Olive, Wild

Olive, Wild (Gr. Α᾿γριελαία, Dioscorides, 1:125; N.T. Α᾿γριέλαιςο; Lat. Oleaster), a tree mentioned by the apostle Paul as the basis of one of his most forcible allegories in the argumentation concerning the relative positions of the Jews and Gentiles in the counsels of God (Ro 11:16-25). The Gentiles are the "wild olive" (ἀγριέλαιος), grafted in upon the "good olive" (καλλιέλαιος),-to which once the Jews belonged, and with which they may again be incorporated.

"Here different opinions have been entertained with respect not only to the plant, but also as to the explanation of the metaphor. One great difficulty has arisen from the same name having been applied to different plants.

Thus by Dioscorides (De Mater. Med. 1:137) it is stated that the Α᾿γριελαία, or wild olive-tree, is by some called Cotinus, and by others the Ethiopic olive. So in the notes to Theoph. (ed. Boda Stapel, p. 224), we read that κότινος, Cotinus, is to be rendered Oleaster, or wild olive. Hence the wild olive-tree has been confounded with Rhuscotinus, or Venetian sumach, to which it has no point of resemblance. Further confusion has arisen from the present Elceagnus angustifolia of botanists having been at one time called Olea sylvestris. Hence it has been inferred that the Α᾿γριελαία is this very Elaeagnus, E. angustifolia, or the narrowleaved Oleaster-tree of Paradise of the Portuguese. In many points it certainly somewhat resembles the true olive-tree-that is. in the form and appearance of the leaves, in the oblong-shaped fruit (edible in some of the species), also in an oil being expressed from the kernels; but it will not explain the present passage, as no process of grafting will enable the Elseagnus to bear olives of any kind. If we examine a little further the account given by Dioscorides of the Α᾿γριελαία, we find in 1:141, 'Upon the tears of the Ethiopian olive,' that our olives and wild olives exude tears-that is, a gum or resinlike the Ethiopian olive. Here it is important to remark that the wild olive of the Grecians is distinguished from the wild olive of Ethiopia. What plant the latter may be, it is not perhaps easy to determine with certainty; but Arabian authors translate the name by zait el- Sudan, or the olive of Ethiopia. Other synonymes for it are tuz el-bur, or wild almond; and badam-kohi, i.e. mountain almond. The last name is given to the kernels of the apricot in Northern India, and it is applied in Persian works as one of the synonymes of the bur-kukh, or apricot. which was originally called apricock and prsecocia, no doubt from the Arabic bur-kukh. The apricot is extensively cultivated in the Himalayas, chiefly on account of the clear, beautiful oil yielded by its kernels, on which account it might well be compared with the olive-tree. But it does not serve better than the Elaeagnus to explain the passage of Paul. From the account of Dioscorides, however, it is clear that the Ethiopic was distinguished from the wild, and this from the cultivated olive; and as the plant was well known both to the Greeks and Romans, there was no danger of mistaking it for any other plant except itself in a wild state, that is, the true Α᾿γριελαία, the common olive, or Olea Europcea, in a wild state. That this is the very plant alluded to by the apostle seems to be proved from its having been the practice of the ancients to graft the wild upon the cultivated olive-tree (see Colum. v. 9, 16; Pliny, Hist. Nat. 17:18; Pallad. R. R. 14:53; comp. Hoffmannsegg, Flore Portug. 1:287). SEE OLIVE.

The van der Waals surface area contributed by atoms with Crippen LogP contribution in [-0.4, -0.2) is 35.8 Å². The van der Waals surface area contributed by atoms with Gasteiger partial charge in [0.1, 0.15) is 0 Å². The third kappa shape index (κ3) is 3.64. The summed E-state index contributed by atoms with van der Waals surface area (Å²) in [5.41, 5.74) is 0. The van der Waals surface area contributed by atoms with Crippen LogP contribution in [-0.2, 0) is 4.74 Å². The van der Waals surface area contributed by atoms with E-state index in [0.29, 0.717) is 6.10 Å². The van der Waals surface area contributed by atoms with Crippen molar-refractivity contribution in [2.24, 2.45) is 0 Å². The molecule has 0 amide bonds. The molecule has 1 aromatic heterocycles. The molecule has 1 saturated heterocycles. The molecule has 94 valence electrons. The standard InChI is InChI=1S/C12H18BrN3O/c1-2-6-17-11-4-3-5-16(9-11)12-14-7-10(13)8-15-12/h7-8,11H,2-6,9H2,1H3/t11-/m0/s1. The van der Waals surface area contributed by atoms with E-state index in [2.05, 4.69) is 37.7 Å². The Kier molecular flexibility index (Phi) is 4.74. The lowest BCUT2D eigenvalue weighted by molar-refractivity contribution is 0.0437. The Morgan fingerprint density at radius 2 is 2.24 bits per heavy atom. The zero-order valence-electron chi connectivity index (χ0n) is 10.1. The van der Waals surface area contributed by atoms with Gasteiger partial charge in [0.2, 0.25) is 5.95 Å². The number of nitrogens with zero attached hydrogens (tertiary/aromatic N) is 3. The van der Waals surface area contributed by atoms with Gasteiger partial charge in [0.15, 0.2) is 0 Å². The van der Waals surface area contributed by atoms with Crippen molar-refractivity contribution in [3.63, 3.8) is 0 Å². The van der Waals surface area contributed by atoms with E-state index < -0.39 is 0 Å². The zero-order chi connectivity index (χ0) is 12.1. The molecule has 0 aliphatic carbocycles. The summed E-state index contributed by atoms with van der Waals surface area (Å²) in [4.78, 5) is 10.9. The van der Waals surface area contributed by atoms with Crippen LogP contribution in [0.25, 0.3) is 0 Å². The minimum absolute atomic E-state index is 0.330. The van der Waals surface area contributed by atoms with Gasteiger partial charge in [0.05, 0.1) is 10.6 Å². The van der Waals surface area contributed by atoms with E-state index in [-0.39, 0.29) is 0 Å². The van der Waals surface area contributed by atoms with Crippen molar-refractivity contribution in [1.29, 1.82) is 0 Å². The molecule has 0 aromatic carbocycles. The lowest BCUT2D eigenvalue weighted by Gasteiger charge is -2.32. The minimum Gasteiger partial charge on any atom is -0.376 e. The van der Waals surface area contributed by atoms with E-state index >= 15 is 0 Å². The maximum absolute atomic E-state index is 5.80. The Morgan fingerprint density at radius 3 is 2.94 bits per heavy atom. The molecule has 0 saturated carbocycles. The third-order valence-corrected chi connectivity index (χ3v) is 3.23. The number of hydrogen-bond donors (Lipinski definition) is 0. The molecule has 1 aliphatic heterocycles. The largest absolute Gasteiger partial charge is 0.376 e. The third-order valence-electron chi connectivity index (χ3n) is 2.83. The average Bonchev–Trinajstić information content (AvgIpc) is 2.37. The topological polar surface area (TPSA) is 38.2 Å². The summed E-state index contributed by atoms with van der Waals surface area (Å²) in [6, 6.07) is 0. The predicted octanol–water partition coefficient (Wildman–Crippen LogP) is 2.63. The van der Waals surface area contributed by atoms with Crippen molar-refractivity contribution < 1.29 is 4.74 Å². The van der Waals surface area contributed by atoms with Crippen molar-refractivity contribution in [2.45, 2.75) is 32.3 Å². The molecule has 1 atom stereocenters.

See also the International Standard Bible Encyclopedia.

"The apostle, therefore, in comparing the Romans to the wild olive-tree grafted on a cultivated stock, made use of language which was most intelligible, and referred to a practice with which they must have been perfectly familiar" (Kitto). It is to be noticed, however, that in the comparison of Paul, the wild branch is grafted on the garden tree in order to partake of its sap and life; while in the actual cultivation of the olive no- such grafting took place; the wild graft being really inserted in the tree as it became exhausted, in order to communicate its new vigor to the trunk. Still the grafting of which Paul speaks is not only not inconceivable in inature, but is really that which God has employed in his spiritual dealings with his people, "It must, moreover, occur to any one that the natural process of grafting is here inverted, the custom being to graft a good branch upon a bad stock, It has, indeed, been contended (see above) that in the case of the olive-tree the inverse process is sometimes practiced, a wild twig being engrafted to strengthen the cultivated olive. Thus Mr. Ewbank (Comm. on Rom., 2:112) quotes from Palladius:

'Fecundat sterilis pingues oleaster olivas, Et qune non novit munera ferre docet.'

But whatever the fact may be, it is unnecessary to have recourse to this supposition; and indeed it confuses the allegory. Nor is it likely that Paul would hold himself tied by horticultural laws in using such an image as this. Perhaps the very stress of the allegory is in this, that the grafting is contrary to nature (παρὰ φύσιν ἐνεκντρίσθης, v. 24)." SEE GRAFT.

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